What are the ANSI tests for Type II helmets?
Since Type II helmets offer protection to all sides of the head, additional testing is required. The tests include:
Impact Energy Attenuation
Chin Strap Retention
Each of these tests is performed on hot, cold, and wet helmets to further account for different work environments. The wet samples are submerged in fresh tap water maintained at 23°C (73.4°F) for two hours. The hot and cold samples are kept in the same conditions as mentioned previously.
Impact Energy Attenuation
This test measures energy absorption from lateral impacts or blows to the sides of the helmet. The helmet is dropped from a height that hits an anvil at a speed of 11.5 ft/s (3.5 m/s). The maximum value for gravity (g) and impact speed is recorded for each sample. The helmet fails the test if the maximum acceleration surpasses 150g.
This test determines resistance to penetration at the front, back, and sides. The same pointed penetrator is dropped from a height that hits the helmet at 16.4 ft/s (5 m/s). The test samples are subjected to two impacts, each at a different location on the helmet. Between hits, the helmets are reconditioned for 15 minutes. The helmet fails if the penetrator touches the test head form.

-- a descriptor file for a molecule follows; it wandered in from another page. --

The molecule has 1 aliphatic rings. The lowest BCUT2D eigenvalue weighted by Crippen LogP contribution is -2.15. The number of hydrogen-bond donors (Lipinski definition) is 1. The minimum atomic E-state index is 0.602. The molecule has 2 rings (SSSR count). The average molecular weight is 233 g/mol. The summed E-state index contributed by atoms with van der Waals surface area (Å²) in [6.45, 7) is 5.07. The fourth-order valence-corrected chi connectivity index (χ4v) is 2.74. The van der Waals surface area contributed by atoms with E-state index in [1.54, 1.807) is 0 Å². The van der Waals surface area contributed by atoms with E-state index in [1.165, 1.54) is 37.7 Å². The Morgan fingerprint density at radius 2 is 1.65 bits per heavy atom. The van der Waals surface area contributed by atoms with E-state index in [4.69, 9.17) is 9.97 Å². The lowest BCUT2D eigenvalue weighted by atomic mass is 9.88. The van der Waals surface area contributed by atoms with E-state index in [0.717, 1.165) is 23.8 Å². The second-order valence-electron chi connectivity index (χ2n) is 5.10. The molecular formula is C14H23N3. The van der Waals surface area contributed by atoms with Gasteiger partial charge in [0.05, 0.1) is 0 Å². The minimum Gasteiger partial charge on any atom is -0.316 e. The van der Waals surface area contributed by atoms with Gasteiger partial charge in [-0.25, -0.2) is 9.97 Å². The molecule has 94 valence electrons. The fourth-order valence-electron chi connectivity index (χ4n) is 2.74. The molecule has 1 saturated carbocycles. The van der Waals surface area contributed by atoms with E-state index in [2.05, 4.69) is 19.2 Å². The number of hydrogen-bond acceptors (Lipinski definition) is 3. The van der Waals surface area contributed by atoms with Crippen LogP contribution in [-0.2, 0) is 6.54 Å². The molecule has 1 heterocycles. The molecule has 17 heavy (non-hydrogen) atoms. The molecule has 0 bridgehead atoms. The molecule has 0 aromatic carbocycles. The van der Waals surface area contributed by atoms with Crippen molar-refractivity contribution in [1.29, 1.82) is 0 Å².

Chin Strap Retention
This final test assesses the chin strap's ability to keep the helmet on a head form. A 22.2 lbs. (10 kg) mass is attached to the helmet's chin strap. The helmet and the object are dropped from a height of about 4 in. (10 cm) above ground. Residual elongation, the measure of how much the plastic stretches, is recorded between 15 and 30 seconds after impact.The chin strap must remain connected to the helmet, and residual elongation must not exceed 1 in. (25 mm).
What are the takeaways?
Safety helmets and headgear are essential to promote a safe work environment on any construction site. Helmets must have the proper credentials to protect workers from potential brain damage. The ANSI Z89.1, and OSHA, approved helmets guarantee protection through tests and provisions that simulate workplace conditions. Specified classes, types, and optional tests allow for more specialized helmets that fit different scenarios.Comfort and ease of use are also crucial factors for a helmet. The Defender Safety H1 helmet has an adjustable chin strap and suspension system to securely fit most head sizes. The Defender Safety helmets are ANSI approved and provide protection in a wide variety of workplace situations.